Name: Hallie William Smith
Rank/Branch: O3/US Air Force
Unit: 16th Tactical Reconnaissance Squadron, Tan Son Nhut Airbase
Date of Birth: 16 october 1941
Home City of Record: Portland OR
Date of Loss: 08 January 1968
Country of Loss: South Vietnam
Loss Coordinates: 145500N 1075400E (ZB125515)
Status (in 1973): Missing in Action
Category: 2
Aircraft/Vehicle/Ground: RF4C
Other Personnel in Incident: Charles L. Bifolchi (missing)


Source: Compiled from one or more of the following: raw data from U.S.
Government agency sources, correspondence with POW/MIA families, published
sources, interviews. Updated by the P.O.W. NETWORK.  2020

SYNOPSIS: Capt. Hallie W. Smith was the pilot and 1Lt. Charles L. Bifolchi the
navigator aboard an RF4C Phantom reconnaissance jet from the 16th Tactical
Recon Squadron at Than Son Nhut Airbase, South Vietnam. On January 8, 1968,
Smith and Bifolchi were assigned a reconnaissance mission and were en route to
the target when radar and radio contact was lost in Kontum Province, South
Vietnam, about 15 miles north of the city of Dak To.

Neither the aircraft nor the crew was ever located, despite search efforts.
Because of circumstances surrounding the incident, both men were classified
Missing in Action, and there is a strong probability that the enemy knows their
fates - dead or alive.

When the last American troops left Southeast Asia in 1975, some 2500 Americans
were unaccounted for. Reports received by the U.S. Government since that time
build a strong case for belief that hundreds of these "unaccounted for"
Americans are still alive and in captivity.

Henry Kissinger has said that the problem of unrecoverable Prisoners is an
"unfortunate" byproduct of limited political engagements. This does not seem to
be consistent with the high value we, as a nation, place on individual human
lives. Men like Smith and Bifolchi, who went to Vietnam because their country
asked it of them are too precious to the future of this nation to write them
off as expendable.

Whether Smith and Bifolchi survived the downing of their aircraft to be
captured is unknown. Whether they are among those said to be alive is
uncertain. What seems clear, however, is that as long as even one man remains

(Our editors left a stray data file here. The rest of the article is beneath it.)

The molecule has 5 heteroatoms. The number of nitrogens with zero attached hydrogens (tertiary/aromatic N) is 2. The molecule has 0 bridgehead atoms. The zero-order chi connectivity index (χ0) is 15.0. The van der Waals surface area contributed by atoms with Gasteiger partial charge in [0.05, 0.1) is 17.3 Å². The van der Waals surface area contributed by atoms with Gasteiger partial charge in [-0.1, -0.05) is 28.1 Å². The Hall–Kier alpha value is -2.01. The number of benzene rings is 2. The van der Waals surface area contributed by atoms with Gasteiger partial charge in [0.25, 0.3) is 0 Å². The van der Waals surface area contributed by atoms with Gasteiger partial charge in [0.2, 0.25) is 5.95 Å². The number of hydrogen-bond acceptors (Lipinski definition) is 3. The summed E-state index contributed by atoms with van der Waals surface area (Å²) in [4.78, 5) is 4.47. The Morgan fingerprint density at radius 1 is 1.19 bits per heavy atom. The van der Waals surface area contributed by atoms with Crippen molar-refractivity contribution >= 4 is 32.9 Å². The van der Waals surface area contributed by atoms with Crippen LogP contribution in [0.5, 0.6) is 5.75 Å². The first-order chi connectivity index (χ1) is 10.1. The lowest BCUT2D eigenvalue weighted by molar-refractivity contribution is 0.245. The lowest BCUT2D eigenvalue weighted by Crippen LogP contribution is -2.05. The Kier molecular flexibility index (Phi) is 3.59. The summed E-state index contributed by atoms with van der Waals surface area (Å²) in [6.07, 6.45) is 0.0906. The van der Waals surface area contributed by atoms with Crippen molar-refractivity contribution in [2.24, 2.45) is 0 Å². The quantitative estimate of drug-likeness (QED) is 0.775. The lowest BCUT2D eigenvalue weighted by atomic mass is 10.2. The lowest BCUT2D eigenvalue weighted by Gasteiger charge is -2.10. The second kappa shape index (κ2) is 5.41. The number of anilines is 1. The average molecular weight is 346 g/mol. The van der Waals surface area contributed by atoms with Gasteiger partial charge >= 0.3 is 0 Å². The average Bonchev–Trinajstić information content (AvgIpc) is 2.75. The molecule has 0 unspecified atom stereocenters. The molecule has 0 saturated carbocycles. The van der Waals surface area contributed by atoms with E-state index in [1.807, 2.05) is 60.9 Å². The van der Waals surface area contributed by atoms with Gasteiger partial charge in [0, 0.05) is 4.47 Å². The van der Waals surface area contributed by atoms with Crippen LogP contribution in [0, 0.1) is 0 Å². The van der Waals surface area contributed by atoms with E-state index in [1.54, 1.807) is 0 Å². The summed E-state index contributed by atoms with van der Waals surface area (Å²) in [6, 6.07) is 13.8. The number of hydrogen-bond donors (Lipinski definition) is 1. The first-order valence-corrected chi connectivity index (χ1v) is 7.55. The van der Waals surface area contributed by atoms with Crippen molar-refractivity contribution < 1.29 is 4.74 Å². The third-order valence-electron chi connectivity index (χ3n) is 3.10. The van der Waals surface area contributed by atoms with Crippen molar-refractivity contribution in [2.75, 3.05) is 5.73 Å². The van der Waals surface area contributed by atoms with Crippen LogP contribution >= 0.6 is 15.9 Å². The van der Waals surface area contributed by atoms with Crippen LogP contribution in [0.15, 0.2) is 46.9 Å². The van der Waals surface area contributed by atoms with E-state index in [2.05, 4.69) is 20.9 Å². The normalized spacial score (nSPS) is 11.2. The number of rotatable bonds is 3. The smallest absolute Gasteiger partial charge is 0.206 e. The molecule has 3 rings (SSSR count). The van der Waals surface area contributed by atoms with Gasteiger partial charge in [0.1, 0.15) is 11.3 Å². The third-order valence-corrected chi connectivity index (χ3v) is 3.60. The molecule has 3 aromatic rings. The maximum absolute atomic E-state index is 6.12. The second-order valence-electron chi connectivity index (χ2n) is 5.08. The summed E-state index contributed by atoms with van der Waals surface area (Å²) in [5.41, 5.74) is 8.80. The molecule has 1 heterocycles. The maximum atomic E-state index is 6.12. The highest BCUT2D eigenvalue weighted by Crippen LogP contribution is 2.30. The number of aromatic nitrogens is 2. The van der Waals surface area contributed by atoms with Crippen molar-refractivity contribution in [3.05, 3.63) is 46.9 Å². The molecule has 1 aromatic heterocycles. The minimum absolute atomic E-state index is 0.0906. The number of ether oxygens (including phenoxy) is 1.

alive, held against his will, we owe him our very best efforts to bring him




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On January 8, 1968, an RF-4 Phantom II (tail number 65-0913, call sign "Sage 93") carrying two crew members departed Tan Son Nhut Air Base, Vietnam, on a night reconnaissance mission over Kontum Province, South Vietnam. As the aircraft descended toward its first target, ground radar control radioed another RF-4 in the area and requested its crew to contact this aircraft's pilot to tell him that radar tracking had lost him in the ground clutter. The Phantom's pilot acknowledged the message, but there was no additional contact made with ground control or any other aircraft. A search for the missing Phantom located its crash site and a ground team searched the wreckage and area but failed to find any signs of the crew or their remains.

Captain Hallie William Smith, who joined the U.S. Air Force from Oregon, served with the 16th Tactical Reconnaissance Squadron. He was the aircraft commander aboard the RF-4 when it crashed, and his remains were not recovered. After the incident, the Air Force posthumously promoted Captain Smith to the rank of Major (Maj). Today, Major Smith is memorialized on the Courts of the Missing at the National Memorial Cemetery of the Pacific. 

Based on all information available, DPAA assessed the individual's case to be in the analytical category of Active Pursuit.

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